Income Tax BasicsPublished:
Your Guide to Federal Income Taxes in the United States
For most Americans, the thought of paying income taxes is stressful and unpleasant. While everyone knows that individual income taxes are paid to the IRS (Internal Revenue Service) each year, the process of taxation itself can be confusing to many. There are various factors that affect how personal income is taxed and how much you end up paying to the government, and possibly receiving back as a tax refund.
Above all else, it is important to understand that nearly everybody is required to pay income taxes in order to comply with the law. The United States government needs a lot of money to function, and the funds that are collected from income taxes are meant to finance the military, infrastructure, and public services. Both individuals and companies are required to pay a portion of their income to the federal government. There are very few groups who are exempt from paying income taxes and filing an annual tax return.
While the federal government is responsible for constructing and implementing tax laws, the IRS is in charge of enforcing those tax laws to make sure that everybody is paying the proper amount. Tax forms are available for download online, or paper forms may be requested for pick-up. The IRS also provides assistance to taxpayers who have questions, concerns, or issues with their tax situation.
Federal Income Tax Rates & Brackets
Currently, the United States has a progressive income tax system. That basically means that individuals who earn more money generally pay more in taxes. The amount of tax that you owe each year is based on your income level – hence the name, income tax. Your adjusted gross income (AGI) determines which marginal tax bracket you fall into, and thus, which tax rate applies to you.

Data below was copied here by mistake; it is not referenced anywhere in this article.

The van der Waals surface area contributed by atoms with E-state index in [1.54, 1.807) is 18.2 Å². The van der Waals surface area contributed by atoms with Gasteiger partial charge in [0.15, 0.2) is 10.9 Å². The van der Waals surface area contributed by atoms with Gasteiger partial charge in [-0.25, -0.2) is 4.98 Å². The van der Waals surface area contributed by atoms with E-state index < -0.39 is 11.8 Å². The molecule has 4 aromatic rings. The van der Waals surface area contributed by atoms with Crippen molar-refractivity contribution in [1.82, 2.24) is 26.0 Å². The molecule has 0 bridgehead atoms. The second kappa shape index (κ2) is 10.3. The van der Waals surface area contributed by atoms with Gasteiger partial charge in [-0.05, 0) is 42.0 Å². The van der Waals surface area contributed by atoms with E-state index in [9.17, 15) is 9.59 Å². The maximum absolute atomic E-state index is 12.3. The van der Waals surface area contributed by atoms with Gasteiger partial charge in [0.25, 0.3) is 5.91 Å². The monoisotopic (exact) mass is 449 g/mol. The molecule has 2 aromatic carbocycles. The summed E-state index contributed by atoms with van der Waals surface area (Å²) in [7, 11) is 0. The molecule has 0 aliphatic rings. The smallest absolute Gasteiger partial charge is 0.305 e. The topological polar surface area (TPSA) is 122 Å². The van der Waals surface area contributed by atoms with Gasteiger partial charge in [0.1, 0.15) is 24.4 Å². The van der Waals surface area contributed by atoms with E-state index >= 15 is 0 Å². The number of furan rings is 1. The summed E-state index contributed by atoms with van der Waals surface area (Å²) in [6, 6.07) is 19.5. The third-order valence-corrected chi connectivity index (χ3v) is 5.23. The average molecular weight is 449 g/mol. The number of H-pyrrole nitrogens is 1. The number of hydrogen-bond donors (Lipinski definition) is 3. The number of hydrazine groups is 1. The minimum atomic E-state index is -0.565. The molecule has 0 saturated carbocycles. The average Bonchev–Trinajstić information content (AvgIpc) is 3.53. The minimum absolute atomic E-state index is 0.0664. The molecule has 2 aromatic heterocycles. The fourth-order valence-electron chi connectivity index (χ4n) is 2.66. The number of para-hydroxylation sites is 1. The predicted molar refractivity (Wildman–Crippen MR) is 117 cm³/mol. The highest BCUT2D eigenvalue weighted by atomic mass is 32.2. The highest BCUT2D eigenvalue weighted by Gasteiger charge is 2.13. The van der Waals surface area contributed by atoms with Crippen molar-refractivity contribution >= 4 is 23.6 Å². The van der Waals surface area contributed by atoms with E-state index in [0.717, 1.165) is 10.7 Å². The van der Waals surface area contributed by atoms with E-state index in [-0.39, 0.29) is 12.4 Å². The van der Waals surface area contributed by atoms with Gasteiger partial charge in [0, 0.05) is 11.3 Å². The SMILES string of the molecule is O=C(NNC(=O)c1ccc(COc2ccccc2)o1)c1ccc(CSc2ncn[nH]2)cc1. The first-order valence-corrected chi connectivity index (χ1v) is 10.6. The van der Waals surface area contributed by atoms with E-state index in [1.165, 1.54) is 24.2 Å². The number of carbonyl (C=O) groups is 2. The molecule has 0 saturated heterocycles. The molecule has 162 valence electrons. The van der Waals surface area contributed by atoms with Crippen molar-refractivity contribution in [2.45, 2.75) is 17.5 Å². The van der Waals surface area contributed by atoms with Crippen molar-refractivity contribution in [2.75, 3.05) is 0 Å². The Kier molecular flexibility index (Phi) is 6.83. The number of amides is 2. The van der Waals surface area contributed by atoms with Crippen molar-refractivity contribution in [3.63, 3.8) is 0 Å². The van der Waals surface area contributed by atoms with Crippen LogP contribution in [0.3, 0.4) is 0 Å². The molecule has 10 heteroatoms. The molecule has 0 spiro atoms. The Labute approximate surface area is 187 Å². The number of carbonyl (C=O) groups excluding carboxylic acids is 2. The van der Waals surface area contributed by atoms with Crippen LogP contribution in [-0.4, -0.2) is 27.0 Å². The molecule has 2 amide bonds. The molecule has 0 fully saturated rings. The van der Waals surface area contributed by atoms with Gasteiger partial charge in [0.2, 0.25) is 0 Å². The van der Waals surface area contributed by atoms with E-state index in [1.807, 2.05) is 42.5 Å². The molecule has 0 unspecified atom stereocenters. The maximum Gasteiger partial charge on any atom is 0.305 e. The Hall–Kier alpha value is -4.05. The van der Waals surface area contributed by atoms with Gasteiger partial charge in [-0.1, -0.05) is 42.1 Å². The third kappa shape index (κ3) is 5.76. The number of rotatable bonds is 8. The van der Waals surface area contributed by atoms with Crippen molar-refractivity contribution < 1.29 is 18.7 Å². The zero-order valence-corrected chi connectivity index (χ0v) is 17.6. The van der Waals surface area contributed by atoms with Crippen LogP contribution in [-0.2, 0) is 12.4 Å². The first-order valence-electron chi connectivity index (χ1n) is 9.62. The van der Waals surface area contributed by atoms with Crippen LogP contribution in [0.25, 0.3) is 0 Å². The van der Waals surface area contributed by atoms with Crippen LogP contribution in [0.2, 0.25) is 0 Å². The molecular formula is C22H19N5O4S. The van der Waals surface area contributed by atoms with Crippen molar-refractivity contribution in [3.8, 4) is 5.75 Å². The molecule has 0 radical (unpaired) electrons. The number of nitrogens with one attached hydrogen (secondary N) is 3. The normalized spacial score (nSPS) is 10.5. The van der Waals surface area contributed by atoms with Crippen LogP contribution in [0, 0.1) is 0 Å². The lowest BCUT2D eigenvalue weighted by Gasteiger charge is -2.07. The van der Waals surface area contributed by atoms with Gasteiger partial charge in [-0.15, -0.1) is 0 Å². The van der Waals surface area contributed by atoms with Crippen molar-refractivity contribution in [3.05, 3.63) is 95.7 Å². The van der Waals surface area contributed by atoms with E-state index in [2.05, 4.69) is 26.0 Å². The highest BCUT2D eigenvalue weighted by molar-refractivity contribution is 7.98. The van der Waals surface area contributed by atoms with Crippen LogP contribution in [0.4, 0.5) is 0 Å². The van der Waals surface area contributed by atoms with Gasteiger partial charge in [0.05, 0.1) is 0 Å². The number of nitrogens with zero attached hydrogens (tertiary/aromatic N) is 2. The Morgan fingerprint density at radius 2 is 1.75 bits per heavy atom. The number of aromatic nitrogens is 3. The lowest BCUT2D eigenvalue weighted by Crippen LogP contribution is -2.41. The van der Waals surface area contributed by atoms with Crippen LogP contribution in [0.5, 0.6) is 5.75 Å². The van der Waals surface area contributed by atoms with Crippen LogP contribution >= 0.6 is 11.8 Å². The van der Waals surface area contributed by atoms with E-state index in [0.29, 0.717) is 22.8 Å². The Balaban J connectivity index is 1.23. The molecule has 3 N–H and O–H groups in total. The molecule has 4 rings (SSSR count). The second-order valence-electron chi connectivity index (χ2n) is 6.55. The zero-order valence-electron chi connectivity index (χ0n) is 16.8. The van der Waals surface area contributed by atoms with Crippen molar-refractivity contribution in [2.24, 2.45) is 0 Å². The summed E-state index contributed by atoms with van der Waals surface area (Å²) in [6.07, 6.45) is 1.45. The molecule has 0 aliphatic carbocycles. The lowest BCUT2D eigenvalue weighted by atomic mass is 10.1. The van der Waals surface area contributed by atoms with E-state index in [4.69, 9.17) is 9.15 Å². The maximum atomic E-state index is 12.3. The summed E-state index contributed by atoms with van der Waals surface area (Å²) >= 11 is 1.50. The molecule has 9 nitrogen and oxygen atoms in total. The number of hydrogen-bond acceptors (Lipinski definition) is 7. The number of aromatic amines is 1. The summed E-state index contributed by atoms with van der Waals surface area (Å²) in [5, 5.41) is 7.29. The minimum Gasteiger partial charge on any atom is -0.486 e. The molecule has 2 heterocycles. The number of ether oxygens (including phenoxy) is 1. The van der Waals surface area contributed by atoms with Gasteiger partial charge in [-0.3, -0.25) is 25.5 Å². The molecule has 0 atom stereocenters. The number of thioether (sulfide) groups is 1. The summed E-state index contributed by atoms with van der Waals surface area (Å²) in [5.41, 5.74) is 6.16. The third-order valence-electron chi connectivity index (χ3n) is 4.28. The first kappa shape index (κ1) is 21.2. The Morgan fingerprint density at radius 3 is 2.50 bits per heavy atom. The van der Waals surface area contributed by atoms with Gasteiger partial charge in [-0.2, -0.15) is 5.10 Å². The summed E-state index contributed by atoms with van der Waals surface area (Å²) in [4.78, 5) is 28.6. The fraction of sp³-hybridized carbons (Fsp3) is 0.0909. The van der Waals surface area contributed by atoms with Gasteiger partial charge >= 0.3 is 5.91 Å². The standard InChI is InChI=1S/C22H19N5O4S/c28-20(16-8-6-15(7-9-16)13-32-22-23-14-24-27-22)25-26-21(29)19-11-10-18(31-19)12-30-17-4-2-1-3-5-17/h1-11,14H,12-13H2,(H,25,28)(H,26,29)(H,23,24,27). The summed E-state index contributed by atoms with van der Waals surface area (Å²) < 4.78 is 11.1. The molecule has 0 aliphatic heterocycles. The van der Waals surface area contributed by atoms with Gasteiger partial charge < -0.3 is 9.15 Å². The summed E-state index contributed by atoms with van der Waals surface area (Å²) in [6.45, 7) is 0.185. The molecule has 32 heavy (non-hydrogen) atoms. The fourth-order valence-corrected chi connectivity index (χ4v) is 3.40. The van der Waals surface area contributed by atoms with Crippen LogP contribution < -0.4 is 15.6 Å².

The federal income tax brackets are broken down into 7 levels of taxable income, corresponding with your filing status. The tax rates are: 10%, 12%, 22%, 24%, 32%, 35% and 37%. It’s important to note that moving up into a higher tax bracket does not mean that all of your income will be taxed at the higher rate. In actuality, only the money that is earned within a particular bracket is subject to the corresponding tax rate.
For more information, see 2019 Federal Tax Rates, Personal Exemptions, and Standard Deductions.
The majority of individuals are subject to the ‘Pay-As-You-Go’ system, which means that income tax is deducted from each paycheck and sent to the IRS. If more money was withheld from your wages than you owe in taxes that year, you will receive the overpayment as a tax refund. On the other hand, if too little was withheld from your wages, you will owe more to the IRS on April 15th.
For more information, see Federal Withholding Tax.
If you are self-employed, the IRS expects you to pay Estimated Income Tax on a quarterly basis (typically in equal installments every 3 months). At the end of the year, if your payments were not enough to cover the total income tax due, you must pay the rest to the IRS. And also like other taxpayers, if you paid too much over the course of the year (more than what you owe in income tax), the IRS will send back your excess payment in the form of a tax refund.
For more information, see What Is Estimated Tax & Who Does It Apply To?
Tax Credits & Tax Deductions
Fortunately, the IRS allows people to reduce their tax liability using various breaks, including tax credits and tax deductions.
Tax credits reduce your tax liability dollar-for-dollar, which means that a $1,000 tax credit actually saves you $1,000 in taxes. On the other hand, tax deductions reduce the amount of your taxable income (i.e. the income you earned that is subject to taxation). Both types of tax breaks can be very helpful in lowering your tax bill.
While lawmakers are constantly debating on whether or not the United States should shift to less complicated, or even a ‘flat rate,’ income tax system, there is little reason to believe that will be implemented anytime soon.
Click HERE to file your income taxes online.